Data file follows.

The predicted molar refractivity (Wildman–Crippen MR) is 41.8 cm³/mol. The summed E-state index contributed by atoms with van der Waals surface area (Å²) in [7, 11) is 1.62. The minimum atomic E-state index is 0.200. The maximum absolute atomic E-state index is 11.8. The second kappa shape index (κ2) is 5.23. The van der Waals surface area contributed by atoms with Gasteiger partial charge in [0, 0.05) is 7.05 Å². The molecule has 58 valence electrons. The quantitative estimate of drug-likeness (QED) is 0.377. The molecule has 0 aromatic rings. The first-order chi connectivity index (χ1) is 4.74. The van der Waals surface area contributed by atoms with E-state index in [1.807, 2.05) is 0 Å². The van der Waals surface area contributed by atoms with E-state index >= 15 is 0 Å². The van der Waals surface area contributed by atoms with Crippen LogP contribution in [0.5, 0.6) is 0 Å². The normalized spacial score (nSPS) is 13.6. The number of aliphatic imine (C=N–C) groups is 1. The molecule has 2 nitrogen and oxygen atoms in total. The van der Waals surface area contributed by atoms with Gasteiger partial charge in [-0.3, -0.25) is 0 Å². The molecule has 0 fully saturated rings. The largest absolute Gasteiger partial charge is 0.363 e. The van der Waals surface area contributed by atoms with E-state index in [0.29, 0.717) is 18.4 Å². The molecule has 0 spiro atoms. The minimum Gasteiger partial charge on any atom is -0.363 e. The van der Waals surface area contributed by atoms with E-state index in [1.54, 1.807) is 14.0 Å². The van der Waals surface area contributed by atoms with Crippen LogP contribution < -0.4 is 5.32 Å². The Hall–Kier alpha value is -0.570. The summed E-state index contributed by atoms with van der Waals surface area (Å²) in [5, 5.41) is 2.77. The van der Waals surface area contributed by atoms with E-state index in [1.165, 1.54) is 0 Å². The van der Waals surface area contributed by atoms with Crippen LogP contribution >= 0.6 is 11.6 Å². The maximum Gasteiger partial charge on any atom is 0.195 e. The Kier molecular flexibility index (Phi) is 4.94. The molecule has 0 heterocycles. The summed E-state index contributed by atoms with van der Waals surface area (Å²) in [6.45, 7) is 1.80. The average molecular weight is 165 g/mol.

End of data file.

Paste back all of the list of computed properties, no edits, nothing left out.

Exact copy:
The predicted molar refractivity (Wildman–Crippen MR) is 41.8 cm³/mol. The summed E-state index contributed by atoms with van der Waals surface area (Å²) in [7, 11) is 1.62. The minimum atomic E-state index is 0.200. The maximum absolute atomic E-state index is 11.8. The second kappa shape index (κ2) is 5.23. The van der Waals surface area contributed by atoms with Gasteiger partial charge in [0, 0.05) is 7.05 Å². The molecule has 58 valence electrons. The quantitative estimate of drug-likeness (QED) is 0.377. The molecule has 0 aromatic rings. The first-order chi connectivity index (χ1) is 4.74. The van der Waals surface area contributed by atoms with E-state index in [1.807, 2.05) is 0 Å². The van der Waals surface area contributed by atoms with E-state index >= 15 is 0 Å². The van der Waals surface area contributed by atoms with Crippen LogP contribution in [0.5, 0.6) is 0 Å². The normalized spacial score (nSPS) is 13.6. The number of aliphatic imine (C=N–C) groups is 1. The molecule has 2 nitrogen and oxygen atoms in total. The van der Waals surface area contributed by atoms with Gasteiger partial charge in [-0.3, -0.25) is 0 Å². The molecule has 0 fully saturated rings. The largest absolute Gasteiger partial charge is 0.363 e. The van der Waals surface area contributed by atoms with E-state index in [0.29, 0.717) is 18.4 Å². The molecule has 0 spiro atoms. The minimum Gasteiger partial charge on any atom is -0.363 e. The van der Waals surface area contributed by atoms with E-state index in [1.54, 1.807) is 14.0 Å². The van der Waals surface area contributed by atoms with Crippen LogP contribution < -0.4 is 5.32 Å². The Hall–Kier alpha value is -0.570. The summed E-state index contributed by atoms with van der Waals surface area (Å²) in [5, 5.41) is 2.77. The van der Waals surface area contributed by atoms with E-state index in [1.165, 1.54) is 0 Å². The van der Waals surface area contributed by atoms with Crippen LogP contribution >= 0.6 is 11.6 Å². The maximum Gasteiger partial charge on any atom is 0.195 e. The Kier molecular flexibility index (Phi) is 4.94. The molecule has 0 heterocycles. The summed E-state index contributed by atoms with van der Waals surface area (Å²) in [6.45, 7) is 1.80. The average molecular weight is 165 g/mol.